With number bonds, make it a game. Get ten identical objects and tell her there are ten. Count them out in front of her on a table. Say 'I'm going to hide some of these in my hand and you can tell me how many there are in my hand'. TELL her it's a game and present it as such. She will probably believe you. Make a big thing of her not peeking. Hide two in your hand and get her to find out how many are missing from the ones on the table in front of her. You can help her do it and don't tell her she's got it wrong if she does, just say 'really?! I think you can do even better' etc. Count out the eight and get her to count on to work out how to get to ten. She can have some other objects to add in to really see how you'd make it ten.

If she can count to 99, she can certainly grasp the stuff above. And you can work on times tables later when she feels like she understands what it going on.

Huitre Sun 23-Feb-14 23:32:54

What IS going on.

AfroditeJones Mon 24-Feb-14 08:36:10

Thank you huitre
One o he questions in the homework was 99+1 and she couldn't work out the answer even looking at the number square.

columngollum Mon 24-Feb-14 09:15:48

What happens if you stop telling her how addition and numbers work and let her tell you how she sees things?

Huitre Mon 24-Feb-14 09:39:17

Can she do 9+1? Or 19+1? Build it up slowly. See what the highest numbers she can work with are, then take it from there and slowly push the envelope a bit.

columngollum Mon 24-Feb-14 10:04:30

What does she think +1 actually means?

What does she things + anything actually means?

Once you work out how she thinks you have a chance of communicating with her.

PottyLottie123 Mon 24-Feb-14 10:31:35

I heard a Maths professor talking about the teaching of maths in this country and she said something that has stuck with me. She described the learning of maths being like a ladder. You go up one rung at a time, so the rung below you needs to be strong and secure before you step up to the next one.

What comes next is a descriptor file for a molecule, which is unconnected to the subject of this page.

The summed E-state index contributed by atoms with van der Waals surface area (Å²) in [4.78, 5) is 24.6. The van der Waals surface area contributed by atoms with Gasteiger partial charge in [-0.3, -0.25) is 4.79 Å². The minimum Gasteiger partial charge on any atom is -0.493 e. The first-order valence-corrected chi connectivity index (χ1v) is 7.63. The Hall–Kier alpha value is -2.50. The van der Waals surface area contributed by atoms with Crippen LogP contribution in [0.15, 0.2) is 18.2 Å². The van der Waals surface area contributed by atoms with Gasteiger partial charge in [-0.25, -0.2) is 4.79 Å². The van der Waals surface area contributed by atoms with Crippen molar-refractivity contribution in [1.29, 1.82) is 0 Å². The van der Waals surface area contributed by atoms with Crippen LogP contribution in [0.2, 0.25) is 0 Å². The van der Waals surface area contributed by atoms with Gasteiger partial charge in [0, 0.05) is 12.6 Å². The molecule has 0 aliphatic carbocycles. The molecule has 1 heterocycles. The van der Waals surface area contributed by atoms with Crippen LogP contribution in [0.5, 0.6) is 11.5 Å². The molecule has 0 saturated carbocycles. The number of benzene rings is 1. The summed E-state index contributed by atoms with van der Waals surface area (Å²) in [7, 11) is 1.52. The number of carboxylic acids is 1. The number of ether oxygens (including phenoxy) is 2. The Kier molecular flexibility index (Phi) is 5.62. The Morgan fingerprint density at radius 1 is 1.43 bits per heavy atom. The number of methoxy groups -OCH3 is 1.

The maths curriculum seems to be packed with stuff and seems to go at a much faster pace compared to when I was teaching (a decade ago, am I really that old....?LOL). My DD struggled with maths in Year 2, there seemed to be much less emphasis on or time available for place value learning. Concepts were introduced thick and fast and time for consolidation of what she was learning was scarce. I ended up giving a bright girl tuition, taking her right back to the beginning and going slowly through her understanding until I found where the gaps began to appear.

My DS is now in Y2 and is also considered bright, but he is far less happy doing maths than he used to be and he feels it is suddenly "too hard". The class got times table booklets for rote learning at home, but he had next to no idea what he was actually doing, or what the symbol "X" meant. He can count in 2s, 3s and 5s until the cows come home, but didn't relate that knowledge to the 2X table etc. until I pointed it out to him. He is by no means the only child in his class with these gaps in his knowledge and is easily capable of learning it. Doing sums with symbols is the very tip of a HUGE iceberg of learning about that function. The symbols are shorthand for an enormous chunk of gradually built-up learning. They move on too soon from the concrete to the abstract. (Sighs for "the good old days" ;) )

Too much too soon, IMHO. It's not always the teacher's fault, they are expected to meet targets and cover everything.

Ferguson, fantastic suggestions! As a TA you get to see more than any teacher because you have time to really get to grips with what a group or child is doing and you clearly know what works.

Afrodite Jones, do not beat yourself up. When our children struggle we blame ourselves. Blaming yourself because your child is human (i.e has failures as well as successes) is like blaming a lioness because her cub eats meat. Use Ferguson's suggestions to play with lots of practical maths activities. Until she can SEE what is going on when you add one more to a small number of objects, the term "+1" will be meaningless. Good luck, don't be afraid of making a nuisance of yourself at school. SENCOs need to be aware of these situations and can't help you if they don't know or don't have the invaluable information parents have to offer. (Used to be one myself, before I get clobbered!)